JetBlue Airways Corp. has reportedly cut growth projections for 2007. (12/22/2006)
"The Forest Hills-based carrier, among the nation´s best-known low-cost airlines, said in an investor update that projections for growth were pared because the company plans, in a cost-cutting program, to remove six seats from each of its 96 Airbus planes, which now seat 156 passengers. The Airbus planes will seat 150 passengers when the seat-removal program is completed in March, the company said. With six fewer seats, JetBlue will be allowed by the Federal Aviation Administration to fly with only three flight attendants instead of four," reported newsday.com.
"In its investor update, JetBlue said it will fly 11 percent to 14 percent more in 2007 than it did in 2006. That is down from a previous forecast of 14 percent to 17 percent. The airline announced the seat-removal plan last week, but did not provide guidance related to growth projections for 2007."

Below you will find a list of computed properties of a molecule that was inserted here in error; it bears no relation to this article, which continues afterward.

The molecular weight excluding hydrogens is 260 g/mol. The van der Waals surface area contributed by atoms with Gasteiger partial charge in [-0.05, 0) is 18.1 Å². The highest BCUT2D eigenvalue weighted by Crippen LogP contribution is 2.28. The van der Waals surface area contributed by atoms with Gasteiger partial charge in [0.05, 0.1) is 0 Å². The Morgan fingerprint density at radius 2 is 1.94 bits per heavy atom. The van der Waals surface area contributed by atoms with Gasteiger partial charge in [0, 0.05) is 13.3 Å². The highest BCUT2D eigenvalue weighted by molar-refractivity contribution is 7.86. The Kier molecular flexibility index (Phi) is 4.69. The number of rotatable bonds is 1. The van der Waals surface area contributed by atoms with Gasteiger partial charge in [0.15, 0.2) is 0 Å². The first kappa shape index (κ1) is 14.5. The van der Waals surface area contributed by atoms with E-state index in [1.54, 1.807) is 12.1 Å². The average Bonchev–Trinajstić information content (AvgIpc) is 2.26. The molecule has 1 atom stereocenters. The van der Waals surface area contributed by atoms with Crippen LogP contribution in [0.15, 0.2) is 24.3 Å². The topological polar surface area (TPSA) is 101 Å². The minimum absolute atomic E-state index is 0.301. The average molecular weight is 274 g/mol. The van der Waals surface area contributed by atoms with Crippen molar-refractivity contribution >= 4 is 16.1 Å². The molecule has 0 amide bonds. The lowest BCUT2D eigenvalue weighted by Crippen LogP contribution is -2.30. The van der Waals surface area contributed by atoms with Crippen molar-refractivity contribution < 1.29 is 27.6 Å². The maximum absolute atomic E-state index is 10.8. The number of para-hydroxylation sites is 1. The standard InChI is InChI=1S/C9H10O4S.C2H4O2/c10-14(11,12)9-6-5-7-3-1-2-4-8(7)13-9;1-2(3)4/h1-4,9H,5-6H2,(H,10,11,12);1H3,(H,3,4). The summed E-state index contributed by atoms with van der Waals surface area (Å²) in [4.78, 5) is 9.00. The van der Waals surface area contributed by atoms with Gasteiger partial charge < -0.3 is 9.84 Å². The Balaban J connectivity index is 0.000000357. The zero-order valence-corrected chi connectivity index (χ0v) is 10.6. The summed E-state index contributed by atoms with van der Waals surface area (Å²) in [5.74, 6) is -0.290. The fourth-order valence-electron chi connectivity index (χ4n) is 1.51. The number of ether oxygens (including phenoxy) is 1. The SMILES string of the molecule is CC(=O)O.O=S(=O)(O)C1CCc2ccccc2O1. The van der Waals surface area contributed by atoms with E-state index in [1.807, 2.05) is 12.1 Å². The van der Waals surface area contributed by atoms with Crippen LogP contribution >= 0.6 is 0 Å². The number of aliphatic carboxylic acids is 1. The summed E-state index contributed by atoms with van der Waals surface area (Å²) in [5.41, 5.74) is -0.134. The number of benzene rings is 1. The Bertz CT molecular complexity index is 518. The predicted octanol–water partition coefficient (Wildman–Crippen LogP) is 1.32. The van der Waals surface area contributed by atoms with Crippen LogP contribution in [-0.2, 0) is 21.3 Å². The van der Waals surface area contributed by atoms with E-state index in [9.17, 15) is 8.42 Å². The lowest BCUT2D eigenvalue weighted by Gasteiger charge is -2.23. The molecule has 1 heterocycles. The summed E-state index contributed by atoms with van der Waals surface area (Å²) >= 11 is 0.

Also, JetBlue said revenue for each paying passenger flown one mile will be 12 percent to 14 percent higher for 2006 than 2005, and as much as 24 percent higher this quarter. JetBlue reduced the number of low-priced tickets in an attempt to raise average fares.
But, according to newday.com report, one influential analyst said the airline´s latest plans paint a "more encouraging cost picture", and upgraded his earnings estimate for the fourth quarter.
In a note to clients, Jamie Baker, who follows the airline industry for JPMorgan Securities Inc., said, "Updated JetBlue guidance paints an even more encouraging cost picture than we imagined, leading us to increase our (fourth quarter) estimate" to 12 cents a share, up from an estimate of four cents earlier this week.
Earlier this month, Ray Neidl, an analyst for Calyon Securities, said the discount airline has slowed its growth engines and will return to profitability in early fiscal 2007. Calyon upgraded the airline to "add" from "neutral" and raised its target price to $15 from $12.
"The company was growing to too fast and losing control of cost increases and had dilution of ability to price as it tried to fill all of the added seats," he said. "With legacy carriers now becoming more competitive, JetBlue realises that it has to be more than low-cost. The company believes that it is offering a high value product, but yield management and cost control are now more important than ever."